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Transplantation. 2002 Mar 27;73(6):853-61.

Analysis of robust innate immune response after transplantation in the absence of adaptive immunity.

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Laboratory of Molecular Immunology, Renal Division, Department of Medicine, Brigham & Women's Hospital, Harvard Medical School, Boston, Massachusetts 02115, USA.



Both animal models and clinical outcomes studies of transplantation suggest that antigen-independent mechanisms can alter graft survival and function. It has been suggested that antigen-independent processes interact with alloantigen-specific responses to augment the rejection reaction. A major link between antigen-specific adaptive immunity and pro-inflammatory stimuli is innate immunity. During transplantation, innate immunity may be stimulated by multiple factors, including ischemia, reperfusion, sterile injury, systemic stress, and cell death.


We investigated the hypothesis that transplantation induces a potent innate immune response in a murine model of vascularized solid organ transplantation. In our studies, we analyzed three experimental groups: (a) alymphoid group in which both the donor and recipients strains lacked an adaptive immune response due to deletion of the recombinase activating gene, thus blocking production of both T cell and B cell antigen receptors; (b) syngeneic group in which the donors and recipients were genetically identical; and (c) allogeneic group in which the donors and recipients had a complete MHC mismatch. To analyze a large number of parameters we determined the level of expression of a panel of cytokines, chemokines, receptors, and cell surface markers by RNase protection assays. In addition, serum cytokines were determined by ELISA and the infiltration of inflammatory cells was assessed by histology.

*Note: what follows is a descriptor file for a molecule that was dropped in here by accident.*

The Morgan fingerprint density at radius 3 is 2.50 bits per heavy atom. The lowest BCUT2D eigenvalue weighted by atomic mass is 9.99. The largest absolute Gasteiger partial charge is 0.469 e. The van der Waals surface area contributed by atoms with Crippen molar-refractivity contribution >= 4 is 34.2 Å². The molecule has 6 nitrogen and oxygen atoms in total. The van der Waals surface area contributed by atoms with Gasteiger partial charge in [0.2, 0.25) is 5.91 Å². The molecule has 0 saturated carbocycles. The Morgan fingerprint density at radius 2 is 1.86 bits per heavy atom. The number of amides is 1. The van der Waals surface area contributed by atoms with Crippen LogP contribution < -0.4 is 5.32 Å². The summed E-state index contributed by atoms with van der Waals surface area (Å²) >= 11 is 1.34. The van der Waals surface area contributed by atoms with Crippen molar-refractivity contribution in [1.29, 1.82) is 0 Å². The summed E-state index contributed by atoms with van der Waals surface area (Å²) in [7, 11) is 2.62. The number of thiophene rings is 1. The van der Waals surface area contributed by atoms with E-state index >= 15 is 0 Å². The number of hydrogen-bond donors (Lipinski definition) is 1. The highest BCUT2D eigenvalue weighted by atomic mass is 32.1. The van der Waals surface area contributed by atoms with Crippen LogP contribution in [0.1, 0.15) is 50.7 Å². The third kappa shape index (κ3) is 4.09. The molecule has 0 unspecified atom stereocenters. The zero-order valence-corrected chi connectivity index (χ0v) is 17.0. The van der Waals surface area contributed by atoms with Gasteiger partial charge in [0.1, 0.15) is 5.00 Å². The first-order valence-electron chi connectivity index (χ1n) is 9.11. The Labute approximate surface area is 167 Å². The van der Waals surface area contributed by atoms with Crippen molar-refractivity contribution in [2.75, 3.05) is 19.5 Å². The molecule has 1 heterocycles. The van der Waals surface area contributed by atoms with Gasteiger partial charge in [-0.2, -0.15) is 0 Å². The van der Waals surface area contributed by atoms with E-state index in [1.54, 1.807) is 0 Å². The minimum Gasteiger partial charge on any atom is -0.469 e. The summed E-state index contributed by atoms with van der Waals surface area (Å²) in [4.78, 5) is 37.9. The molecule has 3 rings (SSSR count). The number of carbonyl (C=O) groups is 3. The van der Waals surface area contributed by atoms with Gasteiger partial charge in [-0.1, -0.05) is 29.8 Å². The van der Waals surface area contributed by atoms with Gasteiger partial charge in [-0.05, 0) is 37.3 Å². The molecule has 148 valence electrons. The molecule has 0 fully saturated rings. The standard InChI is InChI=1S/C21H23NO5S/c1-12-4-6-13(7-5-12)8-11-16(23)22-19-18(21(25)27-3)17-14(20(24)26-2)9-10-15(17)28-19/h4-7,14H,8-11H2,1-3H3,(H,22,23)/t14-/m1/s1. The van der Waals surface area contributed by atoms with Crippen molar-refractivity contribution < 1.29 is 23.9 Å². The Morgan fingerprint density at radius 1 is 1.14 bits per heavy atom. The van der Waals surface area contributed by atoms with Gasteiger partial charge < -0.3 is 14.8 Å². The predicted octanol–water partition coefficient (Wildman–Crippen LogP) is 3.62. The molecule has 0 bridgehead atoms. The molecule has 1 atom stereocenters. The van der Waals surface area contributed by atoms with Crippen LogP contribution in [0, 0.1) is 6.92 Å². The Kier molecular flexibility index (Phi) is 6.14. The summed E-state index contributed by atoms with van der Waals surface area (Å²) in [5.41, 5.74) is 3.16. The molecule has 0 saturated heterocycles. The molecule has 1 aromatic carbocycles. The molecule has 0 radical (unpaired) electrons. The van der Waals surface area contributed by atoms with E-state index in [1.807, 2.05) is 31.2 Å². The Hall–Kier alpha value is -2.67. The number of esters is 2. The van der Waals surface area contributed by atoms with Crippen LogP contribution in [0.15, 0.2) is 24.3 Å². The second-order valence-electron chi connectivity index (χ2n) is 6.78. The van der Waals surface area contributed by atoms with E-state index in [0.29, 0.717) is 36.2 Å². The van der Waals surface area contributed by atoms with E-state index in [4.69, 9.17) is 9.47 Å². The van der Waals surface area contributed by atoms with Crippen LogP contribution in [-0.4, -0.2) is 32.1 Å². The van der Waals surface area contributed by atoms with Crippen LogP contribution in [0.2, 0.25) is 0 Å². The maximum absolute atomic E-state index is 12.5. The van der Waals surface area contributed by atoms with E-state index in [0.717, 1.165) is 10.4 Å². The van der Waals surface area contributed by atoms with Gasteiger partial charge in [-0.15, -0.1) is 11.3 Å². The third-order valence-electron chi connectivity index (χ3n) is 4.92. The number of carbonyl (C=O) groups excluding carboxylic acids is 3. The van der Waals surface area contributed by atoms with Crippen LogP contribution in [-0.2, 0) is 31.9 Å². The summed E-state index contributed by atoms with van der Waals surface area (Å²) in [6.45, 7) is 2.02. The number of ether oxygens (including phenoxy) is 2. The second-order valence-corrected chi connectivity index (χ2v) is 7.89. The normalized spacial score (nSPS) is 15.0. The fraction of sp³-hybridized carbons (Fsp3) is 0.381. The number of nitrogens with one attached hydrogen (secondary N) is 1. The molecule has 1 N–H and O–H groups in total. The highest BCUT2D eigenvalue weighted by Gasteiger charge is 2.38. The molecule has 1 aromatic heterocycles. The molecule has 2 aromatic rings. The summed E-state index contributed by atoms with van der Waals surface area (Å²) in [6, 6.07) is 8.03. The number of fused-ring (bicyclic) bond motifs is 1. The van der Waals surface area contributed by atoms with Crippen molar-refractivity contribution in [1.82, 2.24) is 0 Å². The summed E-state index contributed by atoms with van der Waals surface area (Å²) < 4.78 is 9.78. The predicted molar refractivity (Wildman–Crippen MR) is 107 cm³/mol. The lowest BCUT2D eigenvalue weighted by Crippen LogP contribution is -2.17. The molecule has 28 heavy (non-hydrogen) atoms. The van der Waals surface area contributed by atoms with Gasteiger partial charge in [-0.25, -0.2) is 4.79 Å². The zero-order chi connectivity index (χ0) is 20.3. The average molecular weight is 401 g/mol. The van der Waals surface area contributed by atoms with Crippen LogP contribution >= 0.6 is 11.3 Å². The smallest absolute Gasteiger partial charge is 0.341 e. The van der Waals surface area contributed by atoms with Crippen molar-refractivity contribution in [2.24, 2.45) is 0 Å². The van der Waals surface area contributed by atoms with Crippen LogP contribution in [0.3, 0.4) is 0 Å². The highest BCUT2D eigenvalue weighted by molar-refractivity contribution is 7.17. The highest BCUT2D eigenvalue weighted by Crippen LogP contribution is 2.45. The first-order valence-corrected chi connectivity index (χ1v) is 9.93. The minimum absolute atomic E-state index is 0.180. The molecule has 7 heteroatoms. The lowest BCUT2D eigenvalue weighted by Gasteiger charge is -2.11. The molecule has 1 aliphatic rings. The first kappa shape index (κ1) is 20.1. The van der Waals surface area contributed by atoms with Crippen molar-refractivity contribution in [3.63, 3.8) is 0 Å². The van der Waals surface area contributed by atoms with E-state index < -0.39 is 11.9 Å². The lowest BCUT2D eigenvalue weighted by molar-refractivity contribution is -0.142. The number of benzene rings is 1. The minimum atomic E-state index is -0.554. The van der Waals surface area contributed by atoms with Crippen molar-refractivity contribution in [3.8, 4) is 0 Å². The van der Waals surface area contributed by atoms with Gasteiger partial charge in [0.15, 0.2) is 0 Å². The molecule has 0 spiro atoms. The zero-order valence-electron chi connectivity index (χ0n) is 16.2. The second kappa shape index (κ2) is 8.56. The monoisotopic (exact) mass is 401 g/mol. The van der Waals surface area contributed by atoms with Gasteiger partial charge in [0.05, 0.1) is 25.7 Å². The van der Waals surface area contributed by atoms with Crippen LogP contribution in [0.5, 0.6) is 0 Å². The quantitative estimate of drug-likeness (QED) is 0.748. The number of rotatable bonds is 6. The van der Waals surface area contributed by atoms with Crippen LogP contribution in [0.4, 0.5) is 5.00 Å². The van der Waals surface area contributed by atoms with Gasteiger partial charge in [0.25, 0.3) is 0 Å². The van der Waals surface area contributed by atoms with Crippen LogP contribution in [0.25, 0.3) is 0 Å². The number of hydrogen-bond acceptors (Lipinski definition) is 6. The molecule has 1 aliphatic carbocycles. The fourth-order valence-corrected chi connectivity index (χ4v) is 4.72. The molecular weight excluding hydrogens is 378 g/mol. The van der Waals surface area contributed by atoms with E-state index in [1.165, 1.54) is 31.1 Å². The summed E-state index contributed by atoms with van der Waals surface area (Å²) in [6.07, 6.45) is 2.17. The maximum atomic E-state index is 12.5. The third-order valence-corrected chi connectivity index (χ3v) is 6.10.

Our results showed macrophage infiltration and up-regulation of multiple cytokines, chemokines, and chemokine receptors within the first day after transplantation in all groups, including the syngeneic and alymphoid recipients.


Our study demonstrated a robust innate immune response that is independent of adaptive immunity and natural killer cell responses.

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